Economics has long been both a science of money and a study of the working systems and networks of economies. So it’s surprising that impact measurements were for only one narrow category of the purchased services: the machines. It may be easier to count the material needs of the machines (which seem to be the most energy intensive component of the process), recorded in material purchase receipts. And business decision-makers are accountable for those purchase decisions. But the machines are not the only, nor the largest, of business energy demands and other impacts. 

Business decision-makers also purchase and are responsible for the employee, professional, and other purchased services needed to operate. Those all generate demands for resource use and other impacts on the environment. While such services may be a bit less energy-intensive than the machines, these services also comprise bigger parts of business budgets, and so usually represent the largest energy users, in aggregate. Yet they’ve consistently gone uncounted, with no one asking for their itemized receipts — a kind of “dark energy,” hidden from view.  

So, a single category of recorded equipment impacts gets called the whole, like counting “apples” and calling it “trees.” It’s much more than just inaccurate. It creates total misconceptions, as if businesses might reduce energy demands by simply outsourcing, thereby hiding impacts in purchased services. Errors of this type, on the scale of 500 percent and larger, are apparently occurring in both quantitative and qualitative metrics of business sustainability generally. Comparisons of similar businesses for the same metric become undefined too, as the uncertainty of the built-in undercount will be easily as large as the total included count.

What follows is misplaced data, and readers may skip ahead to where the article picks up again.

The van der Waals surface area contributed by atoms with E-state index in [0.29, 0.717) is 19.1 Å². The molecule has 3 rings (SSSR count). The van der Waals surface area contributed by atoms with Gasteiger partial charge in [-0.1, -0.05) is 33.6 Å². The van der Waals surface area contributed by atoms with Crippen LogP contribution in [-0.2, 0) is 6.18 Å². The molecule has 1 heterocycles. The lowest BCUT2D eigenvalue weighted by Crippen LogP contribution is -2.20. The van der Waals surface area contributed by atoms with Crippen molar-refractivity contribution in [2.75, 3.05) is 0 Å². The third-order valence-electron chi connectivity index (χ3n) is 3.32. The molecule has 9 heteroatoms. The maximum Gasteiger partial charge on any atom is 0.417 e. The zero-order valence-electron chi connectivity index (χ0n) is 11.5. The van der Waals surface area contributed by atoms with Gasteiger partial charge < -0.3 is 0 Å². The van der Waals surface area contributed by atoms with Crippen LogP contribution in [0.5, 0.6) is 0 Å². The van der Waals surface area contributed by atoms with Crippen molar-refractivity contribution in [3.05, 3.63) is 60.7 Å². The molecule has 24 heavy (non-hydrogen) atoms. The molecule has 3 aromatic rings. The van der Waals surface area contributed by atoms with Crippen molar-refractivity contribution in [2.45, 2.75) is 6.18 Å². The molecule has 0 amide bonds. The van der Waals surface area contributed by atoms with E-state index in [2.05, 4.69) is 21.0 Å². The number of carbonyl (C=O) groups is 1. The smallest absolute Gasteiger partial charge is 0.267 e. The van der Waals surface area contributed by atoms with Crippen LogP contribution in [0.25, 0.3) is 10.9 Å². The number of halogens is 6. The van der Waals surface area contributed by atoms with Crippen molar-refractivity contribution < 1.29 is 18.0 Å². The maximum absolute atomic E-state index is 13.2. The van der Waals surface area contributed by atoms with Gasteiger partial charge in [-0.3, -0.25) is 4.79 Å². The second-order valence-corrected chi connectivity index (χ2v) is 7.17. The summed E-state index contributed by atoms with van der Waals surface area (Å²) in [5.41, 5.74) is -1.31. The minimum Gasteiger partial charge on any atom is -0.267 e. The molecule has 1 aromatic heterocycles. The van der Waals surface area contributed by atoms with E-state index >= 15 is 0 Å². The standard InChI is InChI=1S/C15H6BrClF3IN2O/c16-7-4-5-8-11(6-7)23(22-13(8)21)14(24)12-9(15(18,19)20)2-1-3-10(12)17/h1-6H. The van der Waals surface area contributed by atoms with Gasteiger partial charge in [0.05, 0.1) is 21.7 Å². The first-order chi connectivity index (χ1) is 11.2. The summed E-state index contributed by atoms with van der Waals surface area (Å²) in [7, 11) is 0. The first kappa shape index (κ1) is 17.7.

When today’s standards were defined, the unrecorded impacts might have seemed unimportant, or perhaps impossible to count — or too uneconomic to count. Today, it’s clearly neither unimportant nor impossible to count them. 

One reason is that the error is big enough to easily notice, making it important. It drastically changes anyone’s “triple bottom line.” Getting these numbers wrong also alters investment profiles, creating bias in competitive investment market assessments, and changing winners and losers.

SEA has developed a simple way, using new systems physics, to inexpensively estimate businesses’ full impacts. It starts with what we call the “null hypothesis,” the standard practice of counting impacts on which you lack specific information as “0” (otherwise known as ignoring them). To increase accuracy, we average them using known proxies, such as the dollar cost, when a direct physical measure is unavailable.

The ultimate reason why prices are a good proxy measure of impacts is seen from a macroeconomic view. Every dollar a business spends ends up going to a diverse cross section of the world economy’s human end users. So, any dollar spent will represent a widely distributed sampling of typical consumption habits, and not far from “average.” It’s specifically those end recipient costs that are passed up the supply chain to accumulate as the end product cost, and become the price to the purchaser, so “average” is a direct normative measure of the impacts paid for by the product price.